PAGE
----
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Post-Brexit Politics: A Social Psychological Interrogation of Community and Citizenship

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This seminar series, funded by the British Psychological Society (BPS), seeks to explore the key social psychological problems around community and citizenship in post-Brexit times.
November 2016 - November 2017

On 23 June 2016, the British public voted in a much discussed and heavily pollicised referendum to leave the European Union. The pre-referendum debates and the heated discussions following the vote show that the referendum rekindled older socio-political cleavages but it also created new divisions. Yet, the apparent split between political leaders and their formal constituencies points not only to fissures, disharmonies and fault-lines in a taken-for-granted sociopolitical landscape - it also indicates previously unrecognised new connections on the basis of shared hopes and (betrayed) interests. In this context, many have argued that Brexit marks a whole new era for politics in the United Kingdom and internationally – as is also evidenced by the more recent election of Donald Trump as the next President of the United States.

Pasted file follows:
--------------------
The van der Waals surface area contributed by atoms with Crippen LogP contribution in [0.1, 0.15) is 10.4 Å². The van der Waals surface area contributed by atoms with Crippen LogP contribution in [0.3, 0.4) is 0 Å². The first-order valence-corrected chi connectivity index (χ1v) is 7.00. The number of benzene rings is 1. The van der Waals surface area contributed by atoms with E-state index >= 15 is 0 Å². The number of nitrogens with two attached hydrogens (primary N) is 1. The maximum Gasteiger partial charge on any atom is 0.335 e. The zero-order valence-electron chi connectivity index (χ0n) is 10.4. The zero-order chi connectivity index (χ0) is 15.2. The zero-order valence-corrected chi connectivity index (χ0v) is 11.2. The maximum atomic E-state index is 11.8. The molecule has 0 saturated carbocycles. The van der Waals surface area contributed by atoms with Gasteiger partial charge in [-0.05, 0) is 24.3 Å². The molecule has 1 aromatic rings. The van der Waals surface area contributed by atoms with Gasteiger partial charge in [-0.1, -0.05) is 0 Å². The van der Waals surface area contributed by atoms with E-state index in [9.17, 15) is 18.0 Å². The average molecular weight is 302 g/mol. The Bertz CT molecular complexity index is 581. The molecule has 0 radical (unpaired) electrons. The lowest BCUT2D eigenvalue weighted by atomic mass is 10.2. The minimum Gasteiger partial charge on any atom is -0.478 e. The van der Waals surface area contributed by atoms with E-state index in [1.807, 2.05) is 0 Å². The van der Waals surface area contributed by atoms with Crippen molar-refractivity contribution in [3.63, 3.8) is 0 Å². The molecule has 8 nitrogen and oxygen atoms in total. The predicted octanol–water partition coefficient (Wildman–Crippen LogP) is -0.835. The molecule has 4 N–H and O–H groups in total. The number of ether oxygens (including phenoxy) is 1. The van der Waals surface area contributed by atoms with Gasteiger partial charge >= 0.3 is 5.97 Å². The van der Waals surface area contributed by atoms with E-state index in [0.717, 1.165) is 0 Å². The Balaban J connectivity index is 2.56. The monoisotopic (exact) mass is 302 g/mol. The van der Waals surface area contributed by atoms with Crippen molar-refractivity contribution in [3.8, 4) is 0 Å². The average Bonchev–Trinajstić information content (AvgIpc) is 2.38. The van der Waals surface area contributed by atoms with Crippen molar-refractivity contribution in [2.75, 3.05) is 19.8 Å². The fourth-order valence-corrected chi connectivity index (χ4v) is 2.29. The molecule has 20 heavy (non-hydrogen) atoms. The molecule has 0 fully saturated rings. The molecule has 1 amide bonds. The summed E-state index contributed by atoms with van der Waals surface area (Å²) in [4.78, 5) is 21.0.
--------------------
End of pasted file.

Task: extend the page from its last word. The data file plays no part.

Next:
The seminars are organised by Eleni Andreouli (OU), Stephanie Taylor (OU), Paul Stenner (OU), David Kaposi (OU) and Caroline Howarth (LSE).

Seminar 1: Brexit and Social Fragmentation (OU, Milton Keynes, 31 January 2017). The first seminar will address the rise of social fragmentation as a result of the rise of right wing and populist politics and the broader socio-political and economic crisis across Europe and the West.

Seminar 2: New Identities in the Post-Brexit Era (OU, Milton Keynes, 6 April 2017). The second seminar will explore the development of new identities and the reconfiguration of existing identities and allegiances in the post-Brexit era.

Seminar 3: Prospects for Psychology and the Social Sciences (London School of Economics, 14 June 2017). The third seminar will discuss the future of social psychology and the social sciences more broadly, and set the ground for international and interdisciplinary collaborations in the post-Brexit era.

 

Image "Brexit" is CC0 1.0 Universal (CC0 1.0) Public Domain Dedication